This week the Prime Minister, Gordon Darcy Lilo has been attending a conference in Australia on Extractive Industries Transparency Initiative (EITI).

But what does EITI mean for Solomon Islands?

It means that companies must publish what they pay and the government must publish what it receives.

Government must ensure accountability and good governance practices are observed in our mining industries.

About 3.5 billion people in the world live in resource rich countries but still many are not seeing positive results from the extraction of their natural resources.

Around the world corruption is flourishing in the mining sector, leading to weak national economies and lack of development.

Thus, the EITI aims to address this problem by increasing public information and empowering the public to more effectively hold government accountable for resource revenues.

Solomon Islands signed up to EITI in January 2012, now the government must start incorporating EITI into our laws.

Implementing the EITI will bring significant benefits to public financial management, improve the investment environment and manage the potential risk of conflict due to dissatisfaction over sharing of wealth between the Government and resource owners.

Under the EITI, the public can access to information on government earnings through tax and payment of royalties.

This means that the tax and the royalty payments are independently verified and reconciled by a Multi-stakeholder group that includes representatives from the government, mining industry and the civil society.

Transparency Solomon Islands (TSI) currently sits on this important stakeholders group and would like to congratulate the government on its moves toward EITI.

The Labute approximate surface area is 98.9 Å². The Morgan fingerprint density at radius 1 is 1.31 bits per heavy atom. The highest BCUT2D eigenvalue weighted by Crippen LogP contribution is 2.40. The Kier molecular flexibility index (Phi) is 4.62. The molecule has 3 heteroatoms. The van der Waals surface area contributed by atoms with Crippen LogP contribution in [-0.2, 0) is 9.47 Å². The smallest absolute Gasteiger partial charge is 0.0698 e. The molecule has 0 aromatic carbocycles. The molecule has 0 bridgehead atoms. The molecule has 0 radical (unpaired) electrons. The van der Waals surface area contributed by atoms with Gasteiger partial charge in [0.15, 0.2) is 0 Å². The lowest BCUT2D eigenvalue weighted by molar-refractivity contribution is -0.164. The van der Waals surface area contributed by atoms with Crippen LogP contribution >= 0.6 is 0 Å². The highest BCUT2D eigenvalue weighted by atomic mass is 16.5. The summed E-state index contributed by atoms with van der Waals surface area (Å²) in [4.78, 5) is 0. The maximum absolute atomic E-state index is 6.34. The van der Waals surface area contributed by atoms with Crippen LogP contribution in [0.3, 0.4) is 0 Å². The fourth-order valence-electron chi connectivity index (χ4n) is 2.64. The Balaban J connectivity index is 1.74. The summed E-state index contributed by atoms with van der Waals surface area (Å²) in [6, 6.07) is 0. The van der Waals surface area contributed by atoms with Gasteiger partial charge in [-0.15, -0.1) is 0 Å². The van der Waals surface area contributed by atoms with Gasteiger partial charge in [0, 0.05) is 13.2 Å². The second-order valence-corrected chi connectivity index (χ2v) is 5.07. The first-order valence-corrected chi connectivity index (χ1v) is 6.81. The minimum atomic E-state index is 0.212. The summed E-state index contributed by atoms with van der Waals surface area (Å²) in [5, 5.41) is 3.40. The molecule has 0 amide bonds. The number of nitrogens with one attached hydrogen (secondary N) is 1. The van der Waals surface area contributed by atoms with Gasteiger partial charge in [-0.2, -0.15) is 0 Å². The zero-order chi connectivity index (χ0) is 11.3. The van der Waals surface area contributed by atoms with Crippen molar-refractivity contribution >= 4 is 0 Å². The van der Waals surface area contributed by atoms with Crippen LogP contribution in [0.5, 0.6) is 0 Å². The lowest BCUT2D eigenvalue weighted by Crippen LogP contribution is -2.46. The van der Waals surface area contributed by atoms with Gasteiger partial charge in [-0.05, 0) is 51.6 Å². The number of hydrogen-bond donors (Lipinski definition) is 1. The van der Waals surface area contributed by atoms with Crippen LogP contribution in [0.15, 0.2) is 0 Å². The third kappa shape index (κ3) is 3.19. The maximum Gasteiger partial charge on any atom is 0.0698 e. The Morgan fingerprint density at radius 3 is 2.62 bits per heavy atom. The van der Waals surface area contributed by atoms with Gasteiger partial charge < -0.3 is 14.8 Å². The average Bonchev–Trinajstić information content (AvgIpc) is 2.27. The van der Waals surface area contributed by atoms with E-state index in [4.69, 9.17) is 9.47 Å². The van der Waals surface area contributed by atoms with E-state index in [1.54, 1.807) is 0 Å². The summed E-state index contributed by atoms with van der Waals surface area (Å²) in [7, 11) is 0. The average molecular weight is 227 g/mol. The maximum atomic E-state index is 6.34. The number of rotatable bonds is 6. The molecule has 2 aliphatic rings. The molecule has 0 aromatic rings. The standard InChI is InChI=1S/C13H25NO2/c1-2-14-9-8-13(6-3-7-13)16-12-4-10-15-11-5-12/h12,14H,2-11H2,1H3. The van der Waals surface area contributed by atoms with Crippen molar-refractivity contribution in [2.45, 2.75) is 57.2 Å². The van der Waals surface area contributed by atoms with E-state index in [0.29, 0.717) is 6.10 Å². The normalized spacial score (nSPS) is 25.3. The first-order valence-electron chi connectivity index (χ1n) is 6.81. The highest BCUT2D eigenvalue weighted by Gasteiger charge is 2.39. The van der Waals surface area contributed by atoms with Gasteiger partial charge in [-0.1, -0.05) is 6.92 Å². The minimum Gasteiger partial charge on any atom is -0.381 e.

It demonstrates dedication to building good relationships and trust with mining companies and involves civil society in the management of natural resources.

We believe that ensuring transparency and accountability is critical as the government moves towards increasing mining in our country.

Many parts of the country are now mapped out for mineral prospecting.

Growth of the mining industry is imminent and now, as the country is a member of the EITI, it is wise for the government to direct more resources to implementing civic awareness campaigns for resource owners about EITI and the possible danger and benefits that extractive industries could bring.

Parliamentarians must also play an active supporting role by creating and passing legislation that formalizes the EITI as law.

It is important that our legislators create laws to support the EITI but they must also look at other important industries such as timber and fisheries.

The timber and fisheries resources must be utilized in a sustainable and transparent manner that brings maximum benefit to the country.

The bottom line is that mining, forestry and fisheries must benefit all Solomon Islanders through tax revenue, through infrastructure development, through employment and through benefits to resource owners.

These industries must bring a better standard of living for our people and not simply take our country’s precious resources.

EITI is an important step, but there is much work still to be done.

We want to know what you think about the EITI. Call TSI on 28319, email or get in touch via our facebook page

To report corruption, bribery or abuse of public office, call ALAC on 20391 or drop by our office on first floor of the Stephen and Sons building in China Town, Honiara